The Mazda R100 was the export name for the Mazda Familia Rotary Coupe, an automobile produced by Mazda in Japan from 1968 to 1973. It used the chassis from the Familia and the rotary 0820 engine similar to the one used in the Cosmo Sport Series II. It was a 2 door 2+2 coupé and was produced from 1968 to 1973. It was also known as the Familia Presto Rotary and was quite ordinary except for its powerplant. Power was rated at just 100 hp (70 kW) due to a small carburetor (thus the "R100" name).
The R100 was one of the first cars imported into the United States for the new Mazda Motors of America, sold in model years 1971 and 1972. It was a surprising hit with the American public, though sales were limited to some Northwestern states initially.
Following on the success of the Cosmo Sports at Nürburgring in 1968, Mazda decided to race another rotary car. The Familia Rotary Coupé won its first outing, at the Grand Prix of Singapore, in April, 1969.
Next, the company took on the touring car endurance challenge at Spa, the Spa 24 Hours. For 1969, Mazda entered a pair of Familia Rotary Coupés. The cars came fifth and sixth the first year after a quartet of Porsche 911s. The Familia also placed fifth at the Marathon de la Route at Nürburgring in 1969, the same race that the Cosmo had bowed at the previous year. Finally, Mazda took the Familia home for the Suzuka All-Japan Grand Cup, where it won easily.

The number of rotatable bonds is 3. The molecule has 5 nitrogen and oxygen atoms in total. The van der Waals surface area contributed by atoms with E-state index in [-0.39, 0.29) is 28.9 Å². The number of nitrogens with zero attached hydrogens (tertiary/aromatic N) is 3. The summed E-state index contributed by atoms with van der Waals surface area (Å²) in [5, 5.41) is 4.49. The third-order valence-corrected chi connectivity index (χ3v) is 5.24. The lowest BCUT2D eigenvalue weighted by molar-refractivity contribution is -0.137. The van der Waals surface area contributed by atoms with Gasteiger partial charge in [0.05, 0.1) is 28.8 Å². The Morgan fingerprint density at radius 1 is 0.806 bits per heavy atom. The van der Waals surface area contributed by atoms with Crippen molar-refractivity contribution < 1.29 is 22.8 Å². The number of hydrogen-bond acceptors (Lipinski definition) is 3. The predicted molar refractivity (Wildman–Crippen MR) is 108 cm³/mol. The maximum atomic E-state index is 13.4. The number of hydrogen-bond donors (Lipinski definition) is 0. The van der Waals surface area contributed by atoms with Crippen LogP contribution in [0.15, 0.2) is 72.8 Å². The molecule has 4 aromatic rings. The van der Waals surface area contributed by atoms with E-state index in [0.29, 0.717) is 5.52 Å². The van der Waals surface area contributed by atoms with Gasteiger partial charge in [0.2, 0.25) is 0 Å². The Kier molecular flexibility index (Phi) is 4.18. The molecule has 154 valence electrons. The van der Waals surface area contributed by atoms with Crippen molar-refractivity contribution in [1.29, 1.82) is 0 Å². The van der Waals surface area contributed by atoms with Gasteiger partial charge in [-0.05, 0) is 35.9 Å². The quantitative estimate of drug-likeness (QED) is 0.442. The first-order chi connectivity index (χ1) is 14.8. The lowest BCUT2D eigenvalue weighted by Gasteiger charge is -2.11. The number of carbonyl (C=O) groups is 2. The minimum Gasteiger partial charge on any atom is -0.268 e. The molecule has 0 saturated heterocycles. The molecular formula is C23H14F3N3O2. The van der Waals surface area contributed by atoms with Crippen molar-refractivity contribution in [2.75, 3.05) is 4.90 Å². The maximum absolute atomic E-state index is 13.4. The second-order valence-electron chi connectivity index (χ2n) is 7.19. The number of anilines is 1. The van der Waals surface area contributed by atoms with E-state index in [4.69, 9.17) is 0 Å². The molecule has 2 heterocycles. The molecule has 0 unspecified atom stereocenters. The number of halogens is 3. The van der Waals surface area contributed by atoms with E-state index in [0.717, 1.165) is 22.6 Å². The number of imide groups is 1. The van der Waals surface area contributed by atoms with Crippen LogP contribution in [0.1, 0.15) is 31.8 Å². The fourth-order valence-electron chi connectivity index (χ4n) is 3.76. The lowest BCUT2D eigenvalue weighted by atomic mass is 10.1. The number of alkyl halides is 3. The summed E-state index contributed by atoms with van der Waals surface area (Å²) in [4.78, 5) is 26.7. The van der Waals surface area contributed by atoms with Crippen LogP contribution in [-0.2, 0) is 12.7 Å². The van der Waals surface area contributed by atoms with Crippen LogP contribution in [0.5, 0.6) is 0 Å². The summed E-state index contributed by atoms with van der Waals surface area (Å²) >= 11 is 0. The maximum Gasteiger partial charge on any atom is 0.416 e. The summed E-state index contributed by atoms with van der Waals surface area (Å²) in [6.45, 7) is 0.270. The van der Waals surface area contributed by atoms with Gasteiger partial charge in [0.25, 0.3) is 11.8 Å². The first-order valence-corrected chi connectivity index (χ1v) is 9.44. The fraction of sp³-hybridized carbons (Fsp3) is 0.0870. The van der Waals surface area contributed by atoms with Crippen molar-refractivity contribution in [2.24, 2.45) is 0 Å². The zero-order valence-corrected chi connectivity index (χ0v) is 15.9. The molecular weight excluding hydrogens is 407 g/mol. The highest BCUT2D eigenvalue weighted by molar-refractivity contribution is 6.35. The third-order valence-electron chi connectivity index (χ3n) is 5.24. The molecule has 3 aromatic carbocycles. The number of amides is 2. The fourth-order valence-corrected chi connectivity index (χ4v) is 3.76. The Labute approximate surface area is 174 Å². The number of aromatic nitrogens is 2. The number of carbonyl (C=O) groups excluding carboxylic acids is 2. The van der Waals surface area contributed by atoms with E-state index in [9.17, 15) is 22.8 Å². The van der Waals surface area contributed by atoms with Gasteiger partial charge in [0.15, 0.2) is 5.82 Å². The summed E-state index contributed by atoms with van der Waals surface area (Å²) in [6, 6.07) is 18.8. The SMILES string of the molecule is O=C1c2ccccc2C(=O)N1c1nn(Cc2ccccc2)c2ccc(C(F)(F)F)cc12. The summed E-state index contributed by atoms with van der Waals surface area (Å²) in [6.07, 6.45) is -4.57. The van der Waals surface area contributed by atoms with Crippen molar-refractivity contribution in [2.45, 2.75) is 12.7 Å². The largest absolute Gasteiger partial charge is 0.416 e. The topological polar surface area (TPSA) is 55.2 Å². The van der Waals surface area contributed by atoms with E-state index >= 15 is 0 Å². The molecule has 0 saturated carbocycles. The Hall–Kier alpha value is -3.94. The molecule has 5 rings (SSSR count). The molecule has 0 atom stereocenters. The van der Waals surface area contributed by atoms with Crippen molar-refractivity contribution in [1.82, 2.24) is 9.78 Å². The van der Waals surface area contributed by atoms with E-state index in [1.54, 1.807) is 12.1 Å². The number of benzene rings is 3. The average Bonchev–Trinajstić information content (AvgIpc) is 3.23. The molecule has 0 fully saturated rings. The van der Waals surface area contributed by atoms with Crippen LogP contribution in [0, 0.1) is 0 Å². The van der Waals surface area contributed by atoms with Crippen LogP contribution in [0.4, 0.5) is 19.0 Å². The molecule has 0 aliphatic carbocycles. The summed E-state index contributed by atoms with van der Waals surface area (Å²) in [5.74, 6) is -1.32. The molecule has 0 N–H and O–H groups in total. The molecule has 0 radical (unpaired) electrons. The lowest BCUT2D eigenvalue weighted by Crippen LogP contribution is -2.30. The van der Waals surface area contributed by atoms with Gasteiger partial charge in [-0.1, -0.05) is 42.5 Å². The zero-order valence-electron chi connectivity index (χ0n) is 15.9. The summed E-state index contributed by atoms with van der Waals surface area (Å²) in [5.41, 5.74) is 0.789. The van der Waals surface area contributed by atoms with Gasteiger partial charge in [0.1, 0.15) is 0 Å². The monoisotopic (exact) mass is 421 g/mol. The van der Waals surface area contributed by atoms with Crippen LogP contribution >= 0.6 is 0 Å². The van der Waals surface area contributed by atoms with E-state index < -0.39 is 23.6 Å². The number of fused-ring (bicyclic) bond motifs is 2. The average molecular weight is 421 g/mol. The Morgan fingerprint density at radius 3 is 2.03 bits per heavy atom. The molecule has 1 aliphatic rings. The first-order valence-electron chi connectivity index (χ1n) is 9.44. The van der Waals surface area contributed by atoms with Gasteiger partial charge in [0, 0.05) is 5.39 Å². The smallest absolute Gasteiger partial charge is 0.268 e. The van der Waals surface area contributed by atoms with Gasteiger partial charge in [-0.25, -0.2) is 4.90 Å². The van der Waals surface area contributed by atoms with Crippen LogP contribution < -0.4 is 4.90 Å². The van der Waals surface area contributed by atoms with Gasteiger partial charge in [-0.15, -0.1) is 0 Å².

For 1970, the Familia placed eighth at the RAC Tourist Trophy in June, followed by a fourth place at the West German Touring Car race in July. At Spa, four Familias were present, battling with BMW Alpinas, and Alfa Romeos for the podium. This time, three of the Mazdas retired, with the fourth claiming the fifth position.
Mazda also turned its attention to Le Mans in 1970 with rotary-powered prototypes. The company would finally win that race 21 years later with the 787B.